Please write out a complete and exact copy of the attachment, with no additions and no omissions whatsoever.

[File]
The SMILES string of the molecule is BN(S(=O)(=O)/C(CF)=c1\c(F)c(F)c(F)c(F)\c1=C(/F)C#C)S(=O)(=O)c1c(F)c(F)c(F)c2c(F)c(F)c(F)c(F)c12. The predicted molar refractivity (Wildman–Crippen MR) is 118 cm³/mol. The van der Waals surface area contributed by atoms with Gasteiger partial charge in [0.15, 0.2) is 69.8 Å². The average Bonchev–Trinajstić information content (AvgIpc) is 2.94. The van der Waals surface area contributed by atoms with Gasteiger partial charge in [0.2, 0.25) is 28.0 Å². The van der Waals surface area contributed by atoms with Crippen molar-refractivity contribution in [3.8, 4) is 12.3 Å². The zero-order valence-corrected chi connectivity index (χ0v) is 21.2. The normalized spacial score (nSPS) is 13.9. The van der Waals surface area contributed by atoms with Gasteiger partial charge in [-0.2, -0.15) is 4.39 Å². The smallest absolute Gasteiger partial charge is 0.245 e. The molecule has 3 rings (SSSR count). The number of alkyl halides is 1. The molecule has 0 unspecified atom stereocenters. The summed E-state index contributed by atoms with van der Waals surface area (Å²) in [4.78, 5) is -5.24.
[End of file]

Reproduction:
The SMILES string of the molecule is BN(S(=O)(=O)/C(CF)=c1\c(F)c(F)c(F)c(F)\c1=C(/F)C#C)S(=O)(=O)c1c(F)c(F)c(F)c2c(F)c(F)c(F)c(F)c12. The predicted molar refractivity (Wildman–Crippen MR) is 118 cm³/mol. The van der Waals surface area contributed by atoms with Gasteiger partial charge in [0.15, 0.2) is 69.8 Å². The average Bonchev–Trinajstić information content (AvgIpc) is 2.94. The van der Waals surface area contributed by atoms with Gasteiger partial charge in [0.2, 0.25) is 28.0 Å². The van der Waals surface area contributed by atoms with Crippen molar-refractivity contribution in [3.8, 4) is 12.3 Å². The zero-order valence-corrected chi connectivity index (χ0v) is 21.2. The normalized spacial score (nSPS) is 13.9. The van der Waals surface area contributed by atoms with Gasteiger partial charge in [-0.2, -0.15) is 4.39 Å². The smallest absolute Gasteiger partial charge is 0.245 e. The molecule has 3 rings (SSSR count). The number of alkyl halides is 1. The molecule has 0 unspecified atom stereocenters. The summed E-state index contributed by atoms with van der Waals surface area (Å²) in [4.78, 5) is -5.24.